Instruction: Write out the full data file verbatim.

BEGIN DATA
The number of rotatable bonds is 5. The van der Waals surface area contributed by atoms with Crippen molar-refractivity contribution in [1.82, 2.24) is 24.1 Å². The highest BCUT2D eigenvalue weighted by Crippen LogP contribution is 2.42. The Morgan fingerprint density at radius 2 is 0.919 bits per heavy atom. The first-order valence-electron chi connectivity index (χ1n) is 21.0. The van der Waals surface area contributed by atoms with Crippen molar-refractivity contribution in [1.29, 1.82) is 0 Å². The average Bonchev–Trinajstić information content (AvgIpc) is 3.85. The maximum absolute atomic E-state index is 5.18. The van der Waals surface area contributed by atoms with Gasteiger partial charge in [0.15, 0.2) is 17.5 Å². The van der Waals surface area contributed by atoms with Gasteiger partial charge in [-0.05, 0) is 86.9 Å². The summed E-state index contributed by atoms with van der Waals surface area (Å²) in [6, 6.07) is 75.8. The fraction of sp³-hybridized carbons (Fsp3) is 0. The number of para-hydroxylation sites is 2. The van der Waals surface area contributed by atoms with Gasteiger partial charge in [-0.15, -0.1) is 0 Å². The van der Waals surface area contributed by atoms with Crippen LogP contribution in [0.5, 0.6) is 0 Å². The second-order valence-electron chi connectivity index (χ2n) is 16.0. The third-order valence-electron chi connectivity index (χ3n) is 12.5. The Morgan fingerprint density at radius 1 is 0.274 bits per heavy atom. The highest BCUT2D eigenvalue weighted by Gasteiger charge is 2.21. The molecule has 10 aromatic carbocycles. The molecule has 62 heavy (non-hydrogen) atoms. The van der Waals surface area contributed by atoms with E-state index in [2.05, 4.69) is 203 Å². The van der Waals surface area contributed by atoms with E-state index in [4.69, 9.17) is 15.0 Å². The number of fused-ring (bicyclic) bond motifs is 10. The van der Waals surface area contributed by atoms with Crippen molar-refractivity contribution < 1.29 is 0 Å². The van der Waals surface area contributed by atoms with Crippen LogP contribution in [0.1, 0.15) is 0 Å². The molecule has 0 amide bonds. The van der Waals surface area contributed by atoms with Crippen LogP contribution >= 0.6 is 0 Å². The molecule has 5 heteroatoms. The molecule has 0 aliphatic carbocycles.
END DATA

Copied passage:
The number of rotatable bonds is 5. The van der Waals surface area contributed by atoms with Crippen molar-refractivity contribution in [1.82, 2.24) is 24.1 Å². The highest BCUT2D eigenvalue weighted by Crippen LogP contribution is 2.42. The Morgan fingerprint density at radius 2 is 0.919 bits per heavy atom. The first-order valence-electron chi connectivity index (χ1n) is 21.0. The van der Waals surface area contributed by atoms with Crippen molar-refractivity contribution in [1.29, 1.82) is 0 Å². The average Bonchev–Trinajstić information content (AvgIpc) is 3.85. The maximum absolute atomic E-state index is 5.18. The van der Waals surface area contributed by atoms with Gasteiger partial charge in [0.15, 0.2) is 17.5 Å². The van der Waals surface area contributed by atoms with Gasteiger partial charge in [-0.05, 0) is 86.9 Å². The summed E-state index contributed by atoms with van der Waals surface area (Å²) in [6, 6.07) is 75.8. The fraction of sp³-hybridized carbons (Fsp3) is 0. The number of para-hydroxylation sites is 2. The van der Waals surface area contributed by atoms with Gasteiger partial charge in [-0.15, -0.1) is 0 Å². The van der Waals surface area contributed by atoms with Crippen LogP contribution in [0.5, 0.6) is 0 Å². The second-order valence-electron chi connectivity index (χ2n) is 16.0. The third-order valence-electron chi connectivity index (χ3n) is 12.5. The Morgan fingerprint density at radius 1 is 0.274 bits per heavy atom. The highest BCUT2D eigenvalue weighted by Gasteiger charge is 2.21. The molecule has 10 aromatic carbocycles. The molecule has 62 heavy (non-hydrogen) atoms. The van der Waals surface area contributed by atoms with E-state index in [2.05, 4.69) is 203 Å². The van der Waals surface area contributed by atoms with E-state index in [4.69, 9.17) is 15.0 Å². The number of fused-ring (bicyclic) bond motifs is 10. The van der Waals surface area contributed by atoms with Crippen molar-refractivity contribution < 1.29 is 0 Å². The van der Waals surface area contributed by atoms with Crippen LogP contribution in [0.1, 0.15) is 0 Å². The molecule has 0 amide bonds. The van der Waals surface area contributed by atoms with Crippen LogP contribution >= 0.6 is 0 Å². The molecule has 5 heteroatoms. The molecule has 0 aliphatic carbocycles.